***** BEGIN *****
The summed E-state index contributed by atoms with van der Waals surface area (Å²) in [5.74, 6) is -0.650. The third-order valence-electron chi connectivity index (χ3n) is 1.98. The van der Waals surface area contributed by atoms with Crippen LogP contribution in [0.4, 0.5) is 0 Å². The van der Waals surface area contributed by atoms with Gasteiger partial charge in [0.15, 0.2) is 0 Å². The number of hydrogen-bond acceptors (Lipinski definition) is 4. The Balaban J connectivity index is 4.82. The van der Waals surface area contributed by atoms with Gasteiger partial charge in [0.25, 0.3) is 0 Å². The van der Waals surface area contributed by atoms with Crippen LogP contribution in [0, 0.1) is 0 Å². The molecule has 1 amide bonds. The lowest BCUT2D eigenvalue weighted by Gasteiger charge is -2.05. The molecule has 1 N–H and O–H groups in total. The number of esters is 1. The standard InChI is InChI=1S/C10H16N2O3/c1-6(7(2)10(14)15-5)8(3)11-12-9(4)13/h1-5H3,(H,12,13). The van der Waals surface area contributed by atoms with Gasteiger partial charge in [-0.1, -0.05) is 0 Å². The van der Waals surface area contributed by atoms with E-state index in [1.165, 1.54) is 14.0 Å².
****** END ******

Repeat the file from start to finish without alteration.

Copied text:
The summed E-state index contributed by atoms with van der Waals surface area (Å²) in [5.74, 6) is -0.650. The third-order valence-electron chi connectivity index (χ3n) is 1.98. The van der Waals surface area contributed by atoms with Crippen LogP contribution in [0.4, 0.5) is 0 Å². The van der Waals surface area contributed by atoms with Gasteiger partial charge in [0.15, 0.2) is 0 Å². The number of hydrogen-bond acceptors (Lipinski definition) is 4. The Balaban J connectivity index is 4.82. The van der Waals surface area contributed by atoms with Gasteiger partial charge in [0.25, 0.3) is 0 Å². The van der Waals surface area contributed by atoms with Crippen LogP contribution in [0, 0.1) is 0 Å². The molecule has 1 amide bonds. The lowest BCUT2D eigenvalue weighted by Gasteiger charge is -2.05. The molecule has 1 N–H and O–H groups in total. The number of esters is 1. The standard InChI is InChI=1S/C10H16N2O3/c1-6(7(2)10(14)15-5)8(3)11-12-9(4)13/h1-5H3,(H,12,13). The van der Waals surface area contributed by atoms with Gasteiger partial charge in [-0.1, -0.05) is 0 Å². The van der Waals surface area contributed by atoms with E-state index in [1.165, 1.54) is 14.0 Å².